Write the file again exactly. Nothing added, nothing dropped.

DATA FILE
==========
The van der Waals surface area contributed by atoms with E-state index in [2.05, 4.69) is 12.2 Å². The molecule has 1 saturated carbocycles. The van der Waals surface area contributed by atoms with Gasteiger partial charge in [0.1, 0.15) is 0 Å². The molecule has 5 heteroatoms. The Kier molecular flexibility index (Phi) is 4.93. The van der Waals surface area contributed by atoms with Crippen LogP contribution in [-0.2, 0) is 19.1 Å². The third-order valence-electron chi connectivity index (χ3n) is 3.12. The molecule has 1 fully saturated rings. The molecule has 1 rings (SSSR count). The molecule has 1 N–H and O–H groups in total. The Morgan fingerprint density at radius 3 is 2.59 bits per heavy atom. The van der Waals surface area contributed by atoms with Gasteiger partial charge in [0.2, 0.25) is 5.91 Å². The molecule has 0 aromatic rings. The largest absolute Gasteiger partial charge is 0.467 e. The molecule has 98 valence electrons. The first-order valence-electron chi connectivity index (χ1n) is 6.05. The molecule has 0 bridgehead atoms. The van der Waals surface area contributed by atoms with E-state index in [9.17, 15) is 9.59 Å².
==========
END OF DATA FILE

The van der Waals surface area contributed by atoms with E-state index in [2.05, 4.69) is 12.2 Å². The molecule has 1 saturated carbocycles. The van der Waals surface area contributed by atoms with Gasteiger partial charge in [0.1, 0.15) is 0 Å². The molecule has 5 heteroatoms. The Kier molecular flexibility index (Phi) is 4.93. The van der Waals surface area contributed by atoms with Crippen LogP contribution in [-0.2, 0) is 19.1 Å². The third-order valence-electron chi connectivity index (χ3n) is 3.12. The molecule has 1 fully saturated rings. The molecule has 1 rings (SSSR count). The molecule has 1 N–H and O–H groups in total. The Morgan fingerprint density at radius 3 is 2.59 bits per heavy atom. The van der Waals surface area contributed by atoms with Gasteiger partial charge in [0.2, 0.25) is 5.91 Å². The molecule has 0 aromatic rings. The largest absolute Gasteiger partial charge is 0.467 e. The molecule has 98 valence electrons. The first-order valence-electron chi connectivity index (χ1n) is 6.05. The molecule has 0 bridgehead atoms. The van der Waals surface area contributed by atoms with E-state index in [9.17, 15) is 9.59 Å².